In Indonesia, bigger catches for a fishing village protecting its mangroves

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‘Mother Widow’

The outboard motor thrums as the boat makes gentle progress along one of 19 tributaries of the Nibung.

“We’ll go to the Mak Janda River first,” says Riyansyah, Planet Indonesia’s fisheries lead.

The Mak Janda tributary is named for a woman who lived along the river. Years ago, after her husband died, she stayed on for a while before moving to be nearer other people. Fishermen then converted her house into a base to fish. They named the river Mak Janda, or “Mother Widow.”

Here in West Kalimantan, one of 34 provinces in the world’s largest archipelagic nation, mangrove forests occupy approximately 1,000 square kilometers (386 square miles) and are home to around three-quarters of all Indonesian mangrove species.

Mangrove cover remains fairly thick in Kubu Raya, the coastal district south of the provincial capital, Pontianak, where you find the Nibung River. But the distinctive trees with their above-water breathing roots have faced sustained pressure in Sungai Nibung due to settlement building and demand for firewood. In other nearby villages, mangrove dieback has proved extensive. Anecdotal reports indicate fishermen there are struggling.

A scientist from the Center for International Forestry Research traverses a mangrove swamp elsewhere in Kubu Raya. Mangroves are among the most carbon-rich forests in the tropics. Image courtesy of CIFOR.

The recovery in Sungai Nibung isn’t happening entirely in isolation in Indonesia. In Kaimana district, for example, on the southern coast of West Papua province, a community employs similar temporary closures to protect sea cucumbers. At the national level, policy is driven by Susi Pudjiastuti, Indonesia’s colorful fisheries minister, who courts headlines with a popular set piece: blowing up seized illegal foreign fishing vessels in front of journalists.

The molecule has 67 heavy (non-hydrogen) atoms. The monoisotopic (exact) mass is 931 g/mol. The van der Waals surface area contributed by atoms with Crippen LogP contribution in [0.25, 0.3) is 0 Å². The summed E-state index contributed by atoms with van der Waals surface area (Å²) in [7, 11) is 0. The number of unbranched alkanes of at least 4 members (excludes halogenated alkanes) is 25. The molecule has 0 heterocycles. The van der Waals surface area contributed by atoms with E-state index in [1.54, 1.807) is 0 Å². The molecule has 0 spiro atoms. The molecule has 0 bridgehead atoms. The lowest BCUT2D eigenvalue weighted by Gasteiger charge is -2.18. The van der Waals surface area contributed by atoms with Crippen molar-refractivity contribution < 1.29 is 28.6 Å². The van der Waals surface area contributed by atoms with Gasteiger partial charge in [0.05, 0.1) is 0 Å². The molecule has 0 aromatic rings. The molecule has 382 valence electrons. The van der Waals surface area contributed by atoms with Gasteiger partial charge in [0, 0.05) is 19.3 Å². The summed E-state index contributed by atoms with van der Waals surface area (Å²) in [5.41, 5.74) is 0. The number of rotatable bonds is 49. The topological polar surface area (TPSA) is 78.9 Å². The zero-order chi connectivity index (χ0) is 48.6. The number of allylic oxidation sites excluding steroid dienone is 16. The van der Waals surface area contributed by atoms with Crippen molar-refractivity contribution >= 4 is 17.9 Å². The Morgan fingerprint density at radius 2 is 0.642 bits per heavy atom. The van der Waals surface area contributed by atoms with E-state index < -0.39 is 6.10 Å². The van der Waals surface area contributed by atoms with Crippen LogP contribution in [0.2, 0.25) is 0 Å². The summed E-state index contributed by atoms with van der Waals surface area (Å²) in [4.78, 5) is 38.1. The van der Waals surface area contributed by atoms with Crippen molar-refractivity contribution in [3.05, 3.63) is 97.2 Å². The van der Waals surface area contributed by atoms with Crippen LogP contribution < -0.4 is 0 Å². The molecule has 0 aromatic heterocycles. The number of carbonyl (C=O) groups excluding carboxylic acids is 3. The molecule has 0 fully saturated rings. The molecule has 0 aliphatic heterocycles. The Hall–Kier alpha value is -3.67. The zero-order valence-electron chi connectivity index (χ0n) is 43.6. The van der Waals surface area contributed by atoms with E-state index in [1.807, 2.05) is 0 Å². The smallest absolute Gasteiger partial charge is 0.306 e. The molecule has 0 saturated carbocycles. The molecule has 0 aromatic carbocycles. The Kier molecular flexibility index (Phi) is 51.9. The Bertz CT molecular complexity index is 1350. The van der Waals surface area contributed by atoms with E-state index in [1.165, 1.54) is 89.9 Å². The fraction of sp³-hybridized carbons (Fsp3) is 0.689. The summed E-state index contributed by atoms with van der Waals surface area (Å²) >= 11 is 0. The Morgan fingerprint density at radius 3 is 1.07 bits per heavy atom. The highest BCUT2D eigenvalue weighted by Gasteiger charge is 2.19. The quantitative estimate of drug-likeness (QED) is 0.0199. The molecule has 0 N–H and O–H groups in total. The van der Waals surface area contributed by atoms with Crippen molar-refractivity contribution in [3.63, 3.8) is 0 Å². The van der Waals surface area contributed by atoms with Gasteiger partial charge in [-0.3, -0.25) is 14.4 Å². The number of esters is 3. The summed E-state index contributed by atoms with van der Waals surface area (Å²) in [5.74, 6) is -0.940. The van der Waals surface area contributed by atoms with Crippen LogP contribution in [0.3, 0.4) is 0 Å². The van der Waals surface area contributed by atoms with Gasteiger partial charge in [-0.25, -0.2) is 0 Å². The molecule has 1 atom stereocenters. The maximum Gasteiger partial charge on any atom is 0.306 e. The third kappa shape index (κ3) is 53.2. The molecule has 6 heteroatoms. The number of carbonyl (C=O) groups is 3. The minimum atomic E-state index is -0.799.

In 2016 the ministry issued a regulation requiring local governments to draw up local fisheries management plans and embark on collecting data recording fish stocks. The regulation requires these fisheries plans to “guarantee sustainability.”

In 2017 the Sungai Nibung village government began closing tributaries to any extractive practices. The closure was decided after consultation with the village’s natural resources co-op, the forest management office, fishermen and Planet Indonesia. The local government established patrol teams to monitor and enforce the moratorium. On one occasion, a patrol arrested someone from a nearby village, but decided to let them go without sanction.

“Maybe they didn’t know,” says Planet Indonesia’s Riyansyah. “But now they do know about the open-close system, the news should spread.”

“Larangan” means “forbidden” in Indonesian. The sign hangs above a river in Sungai Nibung. Image by Aseanty Pahlevi for Mongabay.

The first period saw closures from October-December 2017. The second phase shuttered the rivers from April-July 2018.

The result was not only a jump in overall catch volume, but also a reported increase in the weight of individual crabs caught. Crabs weighing 1.4 kilograms (3.1 pounds) were pulled from rivers, fishermen said.

Planet Indonesia surveys indicate the average income of fishermen after the first moratorium increased by 55 percent. By the end of the second phase in July last year, incomes had soared by 70 percent compared with the pre-moratorium baseline.

A chart shows the peak of the crab harvest is from December to February. Image by Aseanty Pahlevi for Mongabay.

Along the banks of the Mak Janda, the mangroves are mostly dense and rise to around head height. People know that if the mangroves are cut, the crabs, fish and shrimp will die out.

“Since this was applied there are more crabs,” Jamalludin, head of the natural resources co-op in Sungai Nibung, tells Mongabay. “After we closed for the second time [in July 2018] it turned out to be a great success.

“I would guess the catch increased by 50 percent,” he says.

Article Source: Mongabay